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1994 - Mr Major’s Doorstep Interview in Naples

Below is the text of Mr Major’s doorstep interview in Naples on Saturday 9th July 1994.


QUESTION:

Mr Major, can you give us the flavour of what you suggested the G7 should be doing about growth and jobs?

PRIME MINISTER:

You will, have the outcome of it in a few moments. I think you will find it is a recipe that is very familiar to you back home, there is a great belief that one has to deregulate, one has to go for supply side policies. There is no great public expenditure initiative to suddenly boost expenditure and create jobs, there is an understanding that you need to go down the route of competitiveness and supply side policies.

QUESTION:

Do you think that is going to be acceptable?

PRIME MINISTER:

Perfectly accepted.

QUESTION:

Can the unemployed in the G7 countries take real hope from what has happened this morning?

PRIME MINISTER:

What we are seeing right the way across the G7 now is a return to growth, that is certainly the case in the United States, it is certainly the case in the United Kingdom, Germany is coming back to growth, that is very good news indeed, Japan and other countries are coming out of their difficulties. We have been through a period over the last two or three years when growth has been negative, there has been no growth, there has been contraction in many of those countries. We are now going back to growth. The underlying problem that we have to face is that technological change often creates jobs for people with skills, but the people who find themselves as an ever larger pool of unemployed are people with no skills or very low skills and I think the counterpart to supply side policies is better education and training right across the board, not just in Western Europe but in other countries as well.

QUESTION:

We understand you reached agreement this morning on a possible package of aid for the Ukraine, how soon can we expect to see Chernobyl close down as a result?

PRIME MINISTER:

The World Bank meets I think next week from memory to discuss Chernobyl and Ukraine and energy in general. There will need to be negotiations with the Ukrainians, clearly there is a great deal that they have to do as well in terms of energy pricing and other reforms of that sort, but we would hope that we can move quite speedily.

QUESTION:

What do you see now as being President Yeltsin's status in the world, because he seems to be half in and half out as far as this club is concerned?

PRIME MINISTER:

He has attended G7s to discuss political matters for the last couple of meetings and he will be here again today. Clearly in terms of many of the international discussions we have, most obviously at the moment Bosnia, the role of Russia and the role of President Yeltsin is very important, so I think he has a very high profile role to play on the political side.

QUESTION:

Will he be requesting aid for the Eastern bloc?

PRIME MINISTER:

I think his principal connection and interest of course in what happens here at the moment is still political.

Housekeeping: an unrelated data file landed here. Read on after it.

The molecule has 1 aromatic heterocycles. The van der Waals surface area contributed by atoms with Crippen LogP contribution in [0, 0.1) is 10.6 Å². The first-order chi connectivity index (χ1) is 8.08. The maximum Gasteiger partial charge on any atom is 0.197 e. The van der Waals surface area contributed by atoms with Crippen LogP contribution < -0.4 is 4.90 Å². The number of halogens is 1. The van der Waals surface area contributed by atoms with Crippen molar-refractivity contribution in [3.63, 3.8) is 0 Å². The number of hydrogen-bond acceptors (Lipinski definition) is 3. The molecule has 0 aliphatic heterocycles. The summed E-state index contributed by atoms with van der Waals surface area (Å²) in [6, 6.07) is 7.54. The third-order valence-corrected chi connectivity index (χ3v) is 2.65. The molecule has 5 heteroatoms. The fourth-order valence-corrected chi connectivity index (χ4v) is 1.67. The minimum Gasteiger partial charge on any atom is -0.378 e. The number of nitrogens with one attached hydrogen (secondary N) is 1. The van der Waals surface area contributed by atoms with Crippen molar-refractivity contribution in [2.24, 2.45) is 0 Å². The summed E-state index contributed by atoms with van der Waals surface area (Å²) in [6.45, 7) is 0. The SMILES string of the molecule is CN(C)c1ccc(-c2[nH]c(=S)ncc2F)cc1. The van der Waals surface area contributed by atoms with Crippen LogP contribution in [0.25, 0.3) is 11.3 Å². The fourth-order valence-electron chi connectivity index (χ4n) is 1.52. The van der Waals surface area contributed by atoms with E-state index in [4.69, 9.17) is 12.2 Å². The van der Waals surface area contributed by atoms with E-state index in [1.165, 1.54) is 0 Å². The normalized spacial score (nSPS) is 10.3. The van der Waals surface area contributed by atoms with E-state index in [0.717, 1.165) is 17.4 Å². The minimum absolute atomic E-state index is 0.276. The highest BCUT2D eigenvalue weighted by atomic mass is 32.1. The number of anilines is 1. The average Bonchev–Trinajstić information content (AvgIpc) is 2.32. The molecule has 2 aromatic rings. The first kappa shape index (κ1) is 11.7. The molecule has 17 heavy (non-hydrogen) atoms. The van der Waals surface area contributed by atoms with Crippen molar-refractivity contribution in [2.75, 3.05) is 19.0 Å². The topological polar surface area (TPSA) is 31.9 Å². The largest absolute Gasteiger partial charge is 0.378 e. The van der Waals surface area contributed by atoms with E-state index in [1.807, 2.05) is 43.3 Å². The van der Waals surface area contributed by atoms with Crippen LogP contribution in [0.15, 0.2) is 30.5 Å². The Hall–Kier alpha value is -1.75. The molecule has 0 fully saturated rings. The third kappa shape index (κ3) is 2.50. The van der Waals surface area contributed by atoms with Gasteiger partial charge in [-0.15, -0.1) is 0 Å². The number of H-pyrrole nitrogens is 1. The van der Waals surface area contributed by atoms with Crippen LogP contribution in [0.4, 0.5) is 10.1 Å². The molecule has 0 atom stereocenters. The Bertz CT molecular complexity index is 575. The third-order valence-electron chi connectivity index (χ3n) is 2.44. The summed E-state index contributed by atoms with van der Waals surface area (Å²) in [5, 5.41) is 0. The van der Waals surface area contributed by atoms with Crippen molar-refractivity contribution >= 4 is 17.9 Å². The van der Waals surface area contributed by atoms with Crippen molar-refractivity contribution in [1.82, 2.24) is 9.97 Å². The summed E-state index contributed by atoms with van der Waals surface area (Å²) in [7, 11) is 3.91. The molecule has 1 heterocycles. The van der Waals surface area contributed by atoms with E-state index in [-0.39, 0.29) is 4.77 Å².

QUESTION:

Will it be G8 from next year?

PRIME MINISTER:

I think you must wait and see, I would be very surprised if President Yeltsin was not at Halifax next year in order to discuss political matters, very surprised indeed.

QUESTION:

What effect has the absence of Mr Murayama had on your discussions this morning?

PRIME MINISTER:

I am very sorry that Mr Murayama was not with us this morning but his Foreign Minister was and he made a first class contribution.

QUESTION:

You have been pushing for more informal summits, I understand there is now agreement that it should be more informal next year, precisely what changes will there be?

PRIME MINISTER:

Yes it will be a good deal more informal next year and that is set out perfectly clearly in the communique, as you will see later. What it will mean is that there will be sessions that are not devoted to a particular subject, there will not be pre-preparation, it will be an opportunity for Heads of Government to think things through in total privacy, discuss which direction they wish to go. Too often summits in the past have been pre-determined by work long before the Heads of Government met, we are rather frustrated with that, we would like to sweep that away and go back to the original concept which was that the Heads of Government of the largest industrialised states should sit down and themselves examine what they wish to do.

QUESTION:

Do you think there needs to be an investigation into the naming of Jeffrey Archer?

PRIME MINISTER:

I am perfectly clear that these matters are the responsibility of the Department of Trade and Industry, there is a perfectly clear route of responsibility, there is a perfectly clear procedure for dealing with these matters. That procedure has been followed, it is not for me or anybody else to get involved in that procedure.

QUESTION:

Why is Michael Heseltine not at the Trade Ministers meeting?

PRIME MINISTER:

Michael Heseltine has got a long-standing invitation to go with businessmen to South Africa.